“For example, one of the most popular video games is that of Pokémon, in which players collect a menagerie of monsters. Pokémon is played by millions of people, mainly children, on handheld and television-based consoles.  Players enthusiastically learn a large amount of information during play, such as the fighting and defensive attributes of each monster, and the likely outcome of the interaction (through battles) of these attributes” (Kirriemuir).

Information acquisition games, like Pokémon, are vital for our future scholars because they require the mind to think outside the box. In the classroom this will help students problem solve and interact.  By improving our cognition, we are better able to retain sizeable amounts of data.  Developing this awareness at a young age could be essential in skilled job training later in life and rendering a more educated population.

“Games provide players with urgent optimism, social fabric, blissful motivation, and epic meaning, which helps us reach our fullest potential” (McGonigal).  These indicators have become more abundant in the past twenty years because of rapid commercial success in the industry, mainly due to a boom in gaming systems in the 80’s.  People are playing now more than ever, in fact; approximately three billion hours a week are spent playing virtual games globally.  If this time were to be invested in programs such as Jane McGonigal’s World Without Oil and Super Shocked, which let players decide how to fix real world problems through simulations, we would likely be more informed and pro-active about cultured issues. World Without Oil, a simulated world is running out of resources and you must manage your intake and output.  In this game, you are provided news reports, gas prices, and other sorts of information necessary to create a new leading energy source.  By the end, users develop a stronger sense of fiscal management, organization skills and spatial recognition. Super Shocked, however, allots you 23 years to save humans from extinction.  It is up to you to consolidate the remaining resources available and supervise the overall condition of the population.  If you play and pass the missions, the World Bank will “certify you as social innovator, prepared with skills like local insight, knowledge networking, sustainability, vision and resourcefulness” (McGonigal 71).  Achieving this level of success helps direct the player to apply the practices learned in real life situations.

Video games present a unique mental challenge, but also test and improve the player’s manual dexterity.  Many top-rated commercial games, such as Tetris, require keen hand-eye coordination and endurance.  As the game progresses through different levels the difficulty increases, calling for quicker reaction times and accuracy. Developing strong physical prowess coupled with mental stamina pushes players to the edge of their abilities, allowing them to learn at their fullest potential.  Tests conducted by Richard Haier, a professor of psychology at the University of California at Irvine, tracked cerebral glucose metabolic rates in the brains of Tetris players using specialized scanners. He found that after a month of regular play, the subjects showed a decrease in energy consumption (cerebral glucose metabolic rate) amidst higher overall scores.  He noted that as players cognitive abilities increased, their motor skills equally developed.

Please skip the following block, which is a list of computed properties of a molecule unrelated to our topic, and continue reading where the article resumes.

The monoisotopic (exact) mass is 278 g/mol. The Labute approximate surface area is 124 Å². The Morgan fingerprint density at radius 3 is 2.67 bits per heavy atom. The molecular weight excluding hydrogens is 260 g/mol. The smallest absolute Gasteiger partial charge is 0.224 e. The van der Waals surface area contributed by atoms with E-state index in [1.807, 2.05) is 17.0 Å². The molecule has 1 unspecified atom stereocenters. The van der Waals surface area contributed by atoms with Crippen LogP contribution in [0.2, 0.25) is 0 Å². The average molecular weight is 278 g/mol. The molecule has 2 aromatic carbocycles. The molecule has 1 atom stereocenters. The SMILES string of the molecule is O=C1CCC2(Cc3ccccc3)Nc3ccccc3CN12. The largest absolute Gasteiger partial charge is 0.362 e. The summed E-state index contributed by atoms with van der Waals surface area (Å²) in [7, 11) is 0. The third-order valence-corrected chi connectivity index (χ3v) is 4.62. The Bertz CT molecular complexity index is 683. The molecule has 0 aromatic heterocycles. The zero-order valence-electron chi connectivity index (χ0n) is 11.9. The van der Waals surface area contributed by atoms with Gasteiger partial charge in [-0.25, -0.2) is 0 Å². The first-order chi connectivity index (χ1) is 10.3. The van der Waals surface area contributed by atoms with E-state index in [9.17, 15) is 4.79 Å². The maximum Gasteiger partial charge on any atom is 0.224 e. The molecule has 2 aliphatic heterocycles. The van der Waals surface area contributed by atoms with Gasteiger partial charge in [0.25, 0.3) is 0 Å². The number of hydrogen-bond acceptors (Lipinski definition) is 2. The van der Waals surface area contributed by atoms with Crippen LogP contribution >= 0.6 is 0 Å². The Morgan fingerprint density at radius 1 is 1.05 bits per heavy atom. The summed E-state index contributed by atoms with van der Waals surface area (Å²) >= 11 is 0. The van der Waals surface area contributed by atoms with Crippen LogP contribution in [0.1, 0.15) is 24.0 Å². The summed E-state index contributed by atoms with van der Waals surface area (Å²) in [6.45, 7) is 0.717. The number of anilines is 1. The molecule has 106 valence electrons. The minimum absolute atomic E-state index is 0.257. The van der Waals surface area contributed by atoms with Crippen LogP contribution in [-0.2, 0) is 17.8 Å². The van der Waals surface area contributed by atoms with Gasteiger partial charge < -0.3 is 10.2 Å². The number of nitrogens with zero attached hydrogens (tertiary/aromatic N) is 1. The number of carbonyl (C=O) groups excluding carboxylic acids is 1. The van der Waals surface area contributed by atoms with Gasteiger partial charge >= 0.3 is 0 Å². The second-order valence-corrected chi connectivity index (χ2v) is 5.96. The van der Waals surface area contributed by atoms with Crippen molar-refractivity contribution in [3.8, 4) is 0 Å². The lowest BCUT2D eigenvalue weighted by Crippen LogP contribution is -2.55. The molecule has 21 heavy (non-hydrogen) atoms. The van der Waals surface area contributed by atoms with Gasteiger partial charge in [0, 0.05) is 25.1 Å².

Gee, a researcher on how video games affect children addressed in his book Why Video Games Are Good for Your Soul the effects that we receive from playing games.  Like Kirriemuir, Gee suggests that video games have a use other than simple enjoyment.  Gee believes different types of games can promote deep learning:

Good games create deep learning, learning that is better than what we often see today in our schools.  Pleasure and learning: For most people these two don’t seem to go together.  But that is a mistruth we have picked up at school, where we have been taught that pleasure is fun and leaning is work, and, thus, that work is not fun (Gee, 2004)

This deeper learning is the goldmine that researchers have been striking at.  According to Gee people assume that video games in the school system are a distraction.  As he suggests, when used together, this combination can create a whole new classroom environment.

Some people say that laughter is the best medicine, but medical researchers are now finding out that video games might be a more plausible “cure”.  Delving into a complex game not only helps restore physical strength and coordination in ill patients, it can help alleviate stress and discomfort.  Physiotherapists, such as Mark Griffiths from the Nottingham Trent University, are utilizing this idea to help nurture recovery by drawing attention away from the source of the problem.  According to Professor Griffiths,